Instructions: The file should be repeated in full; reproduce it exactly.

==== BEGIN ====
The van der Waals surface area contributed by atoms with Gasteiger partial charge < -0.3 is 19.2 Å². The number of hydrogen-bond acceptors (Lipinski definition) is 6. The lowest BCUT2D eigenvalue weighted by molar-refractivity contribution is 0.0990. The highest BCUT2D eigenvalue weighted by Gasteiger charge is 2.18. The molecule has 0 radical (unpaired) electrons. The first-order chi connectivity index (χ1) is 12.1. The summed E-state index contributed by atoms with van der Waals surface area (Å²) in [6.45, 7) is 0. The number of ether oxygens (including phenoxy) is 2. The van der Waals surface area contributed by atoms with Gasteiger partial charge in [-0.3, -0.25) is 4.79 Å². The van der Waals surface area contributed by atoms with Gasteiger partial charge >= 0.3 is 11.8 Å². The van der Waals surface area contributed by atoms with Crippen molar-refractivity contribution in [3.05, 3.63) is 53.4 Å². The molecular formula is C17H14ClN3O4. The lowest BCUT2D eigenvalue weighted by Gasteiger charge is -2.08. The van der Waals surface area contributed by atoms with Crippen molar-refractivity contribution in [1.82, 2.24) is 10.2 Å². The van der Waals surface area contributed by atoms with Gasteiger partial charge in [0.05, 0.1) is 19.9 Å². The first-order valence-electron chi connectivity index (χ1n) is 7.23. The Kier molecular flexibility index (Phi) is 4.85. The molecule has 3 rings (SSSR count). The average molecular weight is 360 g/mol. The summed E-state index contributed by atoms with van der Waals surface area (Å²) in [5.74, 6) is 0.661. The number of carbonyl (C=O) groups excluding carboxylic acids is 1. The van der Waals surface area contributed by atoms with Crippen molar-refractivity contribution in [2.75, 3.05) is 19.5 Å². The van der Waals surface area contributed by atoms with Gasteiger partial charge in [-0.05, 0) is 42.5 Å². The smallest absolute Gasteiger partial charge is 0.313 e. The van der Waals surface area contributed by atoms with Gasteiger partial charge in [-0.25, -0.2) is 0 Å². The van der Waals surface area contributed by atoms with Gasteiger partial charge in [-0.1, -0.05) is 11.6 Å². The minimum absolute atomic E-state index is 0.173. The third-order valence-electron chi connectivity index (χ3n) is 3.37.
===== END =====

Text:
The van der Waals surface area contributed by atoms with Gasteiger partial charge < -0.3 is 19.2 Å². The number of hydrogen-bond acceptors (Lipinski definition) is 6. The lowest BCUT2D eigenvalue weighted by molar-refractivity contribution is 0.0990. The highest BCUT2D eigenvalue weighted by Gasteiger charge is 2.18. The molecule has 0 radical (unpaired) electrons. The first-order chi connectivity index (χ1) is 12.1. The summed E-state index contributed by atoms with van der Waals surface area (Å²) in [6.45, 7) is 0. The number of ether oxygens (including phenoxy) is 2. The van der Waals surface area contributed by atoms with Gasteiger partial charge in [-0.3, -0.25) is 4.79 Å². The van der Waals surface area contributed by atoms with Gasteiger partial charge >= 0.3 is 11.8 Å². The van der Waals surface area contributed by atoms with Crippen molar-refractivity contribution in [3.05, 3.63) is 53.4 Å². The molecular formula is C17H14ClN3O4. The lowest BCUT2D eigenvalue weighted by Gasteiger charge is -2.08. The van der Waals surface area contributed by atoms with Crippen molar-refractivity contribution in [1.82, 2.24) is 10.2 Å². The van der Waals surface area contributed by atoms with Gasteiger partial charge in [0.05, 0.1) is 19.9 Å². The first-order valence-electron chi connectivity index (χ1n) is 7.23. The Kier molecular flexibility index (Phi) is 4.85. The molecule has 3 rings (SSSR count). The average molecular weight is 360 g/mol. The summed E-state index contributed by atoms with van der Waals surface area (Å²) in [5.74, 6) is 0.661. The number of carbonyl (C=O) groups excluding carboxylic acids is 1. The van der Waals surface area contributed by atoms with Crippen molar-refractivity contribution in [2.75, 3.05) is 19.5 Å². The van der Waals surface area contributed by atoms with Gasteiger partial charge in [-0.05, 0) is 42.5 Å². The smallest absolute Gasteiger partial charge is 0.313 e. The van der Waals surface area contributed by atoms with Gasteiger partial charge in [-0.25, -0.2) is 0 Å². The van der Waals surface area contributed by atoms with Gasteiger partial charge in [-0.1, -0.05) is 11.6 Å². The minimum absolute atomic E-state index is 0.173. The third-order valence-electron chi connectivity index (χ3n) is 3.37.